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Explaining The Flashlight Sessions

Thursday, October 30, 2014 - 06:04 PM

If you listened to our recent Halloween story "Haunted," and you're still skeptical of our skepticism about spirits talking through flashlights, this is for you.

If you have no idea what I'm talking about, go listen to the story here 

After I first heard Dennis’ story, I poked around on the Internet, looking for someone to explain how a flashlight could communicate with the dead. A bit of googling led me to a 21-minute-long video on YouTube that breaks down the particulars of what are known as "flashlight sessions." 

The video was made by a man in Germany named Burkhard Reike. When I called him up, I was greeted with the most incredible sound I have ever heard.

Once out of his cocoon, Burkhard told me this started for him when he was watching the ScyFy show “Ghost Hunters” (I’m assuming you get the gist of the show from the name). Over and over, these ghost hunters would pull out flashlights, ask questions into the air and then - just like in Dennis’ story - the lights would flash on and off.

At first Burkhard thought, eh, they're probably just tapping the table or some sly trick. But then he noticed something: all the different ghost hunters were using the exact same flashlight. The mini-Maglite, two-cell AA, with an incandescent lightbulb. 

So Burkhard bought a couple, brought them home, and took them apart. Now, the thing about these flashlights is that to turn them on or off, all you have to do is screw or unscrew the top of the flashlight. When you do this, two tiny bits of metal come into contact with each other. When they're touching, the electrical circuit is open and the light is on. When they aren't, the circuit is broken and the light is off. Here's an illustration of the inside of the flashlight from Burkhard's video (contact point is on the right-hand side, in yellow):

Burkhard ran through a dozen or so trials and experiments, five weeks worth, and found that this whole trick comes down to one part of the flashlight, the reflector. It's the dome-like mirror that surrounds the light bulb and focuses all that light. And here's how it works: 

When you turn a flashlight on, the bulb generates a bunch of heat and the reflector starts to get really hot. As it gets hotter and hotter, it starts to expand, getting bigger and bigger. Then, if you want to ask some ghosts questions, what you do is you unscrew the top of the light JUST enough so that the light goes off. Now, because the light is off, the reflector starts to cool down and contract until it pushes one tiny piece of metal into contact with the other tiny piece of metal and … BOOM! The light bulb goes on. With the light back on, the reflector gets hot again and starts to expand … and expand … until it pulls the metal pieces apart again. And the light goes off. Then the reflector contracts, and so on.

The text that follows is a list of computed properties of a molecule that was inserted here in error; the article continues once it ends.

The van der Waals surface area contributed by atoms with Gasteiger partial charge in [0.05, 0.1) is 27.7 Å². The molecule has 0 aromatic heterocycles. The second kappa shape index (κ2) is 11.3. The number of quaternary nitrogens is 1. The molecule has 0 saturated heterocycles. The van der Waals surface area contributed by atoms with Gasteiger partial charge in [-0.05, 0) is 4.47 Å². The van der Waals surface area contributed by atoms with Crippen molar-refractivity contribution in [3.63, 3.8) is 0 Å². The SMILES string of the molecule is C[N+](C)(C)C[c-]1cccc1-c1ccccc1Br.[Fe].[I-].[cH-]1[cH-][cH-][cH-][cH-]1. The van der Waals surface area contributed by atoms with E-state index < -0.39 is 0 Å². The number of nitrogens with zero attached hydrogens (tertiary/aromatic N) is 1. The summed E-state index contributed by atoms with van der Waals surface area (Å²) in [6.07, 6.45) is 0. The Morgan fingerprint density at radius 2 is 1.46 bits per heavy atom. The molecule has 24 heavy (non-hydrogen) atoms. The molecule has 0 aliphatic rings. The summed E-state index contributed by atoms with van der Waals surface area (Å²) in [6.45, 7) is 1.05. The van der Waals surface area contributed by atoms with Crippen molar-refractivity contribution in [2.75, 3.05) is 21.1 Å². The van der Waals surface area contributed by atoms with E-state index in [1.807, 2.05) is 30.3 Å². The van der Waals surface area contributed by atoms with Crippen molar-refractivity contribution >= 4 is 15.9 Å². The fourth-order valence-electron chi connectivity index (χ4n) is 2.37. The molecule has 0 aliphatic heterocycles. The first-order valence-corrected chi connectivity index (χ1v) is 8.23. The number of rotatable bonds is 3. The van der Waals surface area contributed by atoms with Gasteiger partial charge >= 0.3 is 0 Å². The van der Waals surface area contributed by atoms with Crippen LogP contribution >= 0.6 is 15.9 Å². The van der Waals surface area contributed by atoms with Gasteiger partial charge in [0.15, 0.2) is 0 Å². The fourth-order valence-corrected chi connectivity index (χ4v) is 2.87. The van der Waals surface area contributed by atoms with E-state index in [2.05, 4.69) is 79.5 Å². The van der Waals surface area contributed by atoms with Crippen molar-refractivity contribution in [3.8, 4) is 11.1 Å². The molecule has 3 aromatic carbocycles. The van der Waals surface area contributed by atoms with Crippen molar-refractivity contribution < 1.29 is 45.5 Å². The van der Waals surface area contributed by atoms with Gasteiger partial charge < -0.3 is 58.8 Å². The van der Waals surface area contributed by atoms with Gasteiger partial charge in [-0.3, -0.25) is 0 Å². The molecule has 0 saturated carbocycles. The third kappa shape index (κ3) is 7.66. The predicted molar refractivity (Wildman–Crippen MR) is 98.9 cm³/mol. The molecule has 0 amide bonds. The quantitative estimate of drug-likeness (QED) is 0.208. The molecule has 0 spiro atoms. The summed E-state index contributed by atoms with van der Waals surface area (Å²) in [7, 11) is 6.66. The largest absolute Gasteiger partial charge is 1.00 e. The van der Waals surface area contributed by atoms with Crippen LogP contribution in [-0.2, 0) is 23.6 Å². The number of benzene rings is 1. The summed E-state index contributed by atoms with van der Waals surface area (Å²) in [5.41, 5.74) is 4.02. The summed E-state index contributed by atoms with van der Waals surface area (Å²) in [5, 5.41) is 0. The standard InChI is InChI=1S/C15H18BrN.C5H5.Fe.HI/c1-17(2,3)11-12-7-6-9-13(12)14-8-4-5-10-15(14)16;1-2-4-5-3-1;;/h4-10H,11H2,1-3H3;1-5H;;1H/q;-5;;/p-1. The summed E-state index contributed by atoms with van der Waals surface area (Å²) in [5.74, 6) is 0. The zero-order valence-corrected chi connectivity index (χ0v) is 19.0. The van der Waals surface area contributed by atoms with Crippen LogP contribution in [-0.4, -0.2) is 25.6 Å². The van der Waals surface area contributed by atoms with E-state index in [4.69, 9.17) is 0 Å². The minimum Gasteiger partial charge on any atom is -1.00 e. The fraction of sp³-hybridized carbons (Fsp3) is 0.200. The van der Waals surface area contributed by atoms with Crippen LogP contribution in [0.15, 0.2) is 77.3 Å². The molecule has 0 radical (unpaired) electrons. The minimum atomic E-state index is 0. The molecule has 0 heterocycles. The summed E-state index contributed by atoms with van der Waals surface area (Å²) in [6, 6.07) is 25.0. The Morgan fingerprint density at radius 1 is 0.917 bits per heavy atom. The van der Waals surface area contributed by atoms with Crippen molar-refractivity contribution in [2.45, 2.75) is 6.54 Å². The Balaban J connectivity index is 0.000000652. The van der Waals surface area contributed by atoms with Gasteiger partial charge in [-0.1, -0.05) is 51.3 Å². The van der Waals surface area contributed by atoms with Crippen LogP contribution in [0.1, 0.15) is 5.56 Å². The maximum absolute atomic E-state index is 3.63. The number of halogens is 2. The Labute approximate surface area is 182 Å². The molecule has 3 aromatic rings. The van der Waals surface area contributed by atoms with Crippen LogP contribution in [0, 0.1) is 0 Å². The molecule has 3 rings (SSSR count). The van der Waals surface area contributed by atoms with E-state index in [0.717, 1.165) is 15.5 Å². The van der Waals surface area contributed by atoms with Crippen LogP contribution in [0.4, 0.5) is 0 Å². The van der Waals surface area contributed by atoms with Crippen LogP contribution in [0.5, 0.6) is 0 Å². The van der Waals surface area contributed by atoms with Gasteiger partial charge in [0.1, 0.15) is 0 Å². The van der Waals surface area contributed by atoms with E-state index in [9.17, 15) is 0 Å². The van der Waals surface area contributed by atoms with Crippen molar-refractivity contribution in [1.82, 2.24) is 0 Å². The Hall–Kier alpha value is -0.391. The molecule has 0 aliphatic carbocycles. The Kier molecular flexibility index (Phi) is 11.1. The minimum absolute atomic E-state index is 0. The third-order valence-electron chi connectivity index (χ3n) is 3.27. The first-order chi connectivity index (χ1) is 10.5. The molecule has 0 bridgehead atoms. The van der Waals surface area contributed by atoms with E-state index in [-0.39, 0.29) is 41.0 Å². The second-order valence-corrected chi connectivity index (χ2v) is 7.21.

Burkhard used a microscope camera and math to figure out that the expansion and contraction of the reflector is basically like turning the head of the flashlight 3 degrees. Cool detail, right?

But, I should say that it gets way more complicated than that - there's oxidization, fritting, molten metal - but the point is, as Burkhard said, "this is by definition something that is normal and not paranormal."

If you want to dive into the deep end, check out his explainer video. He's a good man and thorough. 


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Comments [39]


Ok here's the thing not all flashlights are like the one the experiment was done with so from my point of view you didn't disprove the exsitance of ghost in anyway also science can't prove,disprove,or explain everything in the world. Take Stonehenge for example. No type of science we know or anything has been able to explain that yet.

Mar. 01 2016 11:26 AM
Tyler Durden

Wow, literally can't even. #3spooky5me

Feb. 02 2015 11:35 PM
Niklas Lagergren from Oslo

Mark L:

Did the "psychic" know the name or address beforehand? Were there pictures on the internet? It could've been a warm reading where she simply just looked up info. Alternatively, it could've been a cold reading, where she was going down the guessing route. Guessing that his father might not have had a full head of hair and probably a similar height to the son is not very hard. That was all the information she gave before the son filled in the rest of the gaps for her.

Victor Bradley:

You say that the explanation of how the flashlight trick works doesn't disprove the hypothesis that something supernatural is going on. You're right, it doesn't - to actually disprove this you would have to perform a study with a blind test and all that jazz. The hing is, though, is that it's oddly convenient how they've chosen a method of communication with ghosts which could, demonstrably, just be random nonsense without any ghosts present at all. It's like I would claim to be able to communicate with the dead through the rattling of the wind in the leaves - sure, they're rattling away anyways, but I'm asking yes and no questions so I say there's meaning to it.